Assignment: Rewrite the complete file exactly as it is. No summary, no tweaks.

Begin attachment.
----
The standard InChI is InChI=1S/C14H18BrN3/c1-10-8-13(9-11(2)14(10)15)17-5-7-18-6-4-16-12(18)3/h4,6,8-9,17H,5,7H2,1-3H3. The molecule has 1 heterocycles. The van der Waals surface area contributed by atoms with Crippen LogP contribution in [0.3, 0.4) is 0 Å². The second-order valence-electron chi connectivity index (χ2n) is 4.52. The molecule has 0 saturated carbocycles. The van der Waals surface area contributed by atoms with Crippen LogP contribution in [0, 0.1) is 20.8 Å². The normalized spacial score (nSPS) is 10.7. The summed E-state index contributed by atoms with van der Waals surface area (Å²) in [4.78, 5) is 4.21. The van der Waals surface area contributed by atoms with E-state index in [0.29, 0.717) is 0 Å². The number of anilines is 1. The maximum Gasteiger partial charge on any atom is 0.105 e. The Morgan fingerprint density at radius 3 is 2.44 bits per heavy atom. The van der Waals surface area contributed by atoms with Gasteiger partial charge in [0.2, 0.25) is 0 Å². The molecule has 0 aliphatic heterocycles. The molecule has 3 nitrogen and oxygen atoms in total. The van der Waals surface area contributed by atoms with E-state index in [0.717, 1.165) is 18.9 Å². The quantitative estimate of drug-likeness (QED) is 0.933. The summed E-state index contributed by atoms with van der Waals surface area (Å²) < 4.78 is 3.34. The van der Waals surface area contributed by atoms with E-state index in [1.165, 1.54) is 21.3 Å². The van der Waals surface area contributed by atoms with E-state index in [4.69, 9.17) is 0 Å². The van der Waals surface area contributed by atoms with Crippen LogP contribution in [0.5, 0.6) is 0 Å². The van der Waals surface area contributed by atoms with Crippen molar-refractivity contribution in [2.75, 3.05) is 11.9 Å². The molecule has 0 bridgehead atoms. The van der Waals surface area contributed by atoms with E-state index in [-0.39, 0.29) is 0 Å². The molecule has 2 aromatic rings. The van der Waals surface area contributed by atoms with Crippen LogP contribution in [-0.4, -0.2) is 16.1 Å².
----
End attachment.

The standard InChI is InChI=1S/C14H18BrN3/c1-10-8-13(9-11(2)14(10)15)17-5-7-18-6-4-16-12(18)3/h4,6,8-9,17H,5,7H2,1-3H3. The molecule has 1 heterocycles. The van der Waals surface area contributed by atoms with Crippen LogP contribution in [0.3, 0.4) is 0 Å². The second-order valence-electron chi connectivity index (χ2n) is 4.52. The molecule has 0 saturated carbocycles. The van der Waals surface area contributed by atoms with Crippen LogP contribution in [0, 0.1) is 20.8 Å². The normalized spacial score (nSPS) is 10.7. The summed E-state index contributed by atoms with van der Waals surface area (Å²) in [4.78, 5) is 4.21. The van der Waals surface area contributed by atoms with E-state index in [0.29, 0.717) is 0 Å². The number of anilines is 1. The maximum Gasteiger partial charge on any atom is 0.105 e. The Morgan fingerprint density at radius 3 is 2.44 bits per heavy atom. The van der Waals surface area contributed by atoms with Gasteiger partial charge in [0.2, 0.25) is 0 Å². The molecule has 0 aliphatic heterocycles. The molecule has 3 nitrogen and oxygen atoms in total. The van der Waals surface area contributed by atoms with E-state index in [0.717, 1.165) is 18.9 Å². The quantitative estimate of drug-likeness (QED) is 0.933. The summed E-state index contributed by atoms with van der Waals surface area (Å²) < 4.78 is 3.34. The van der Waals surface area contributed by atoms with E-state index in [1.165, 1.54) is 21.3 Å². The van der Waals surface area contributed by atoms with E-state index in [4.69, 9.17) is 0 Å². The van der Waals surface area contributed by atoms with Crippen LogP contribution in [0.5, 0.6) is 0 Å². The van der Waals surface area contributed by atoms with Crippen molar-refractivity contribution in [2.75, 3.05) is 11.9 Å². The molecule has 0 bridgehead atoms. The van der Waals surface area contributed by atoms with E-state index in [-0.39, 0.29) is 0 Å². The molecule has 2 aromatic rings. The van der Waals surface area contributed by atoms with Crippen LogP contribution in [-0.4, -0.2) is 16.1 Å².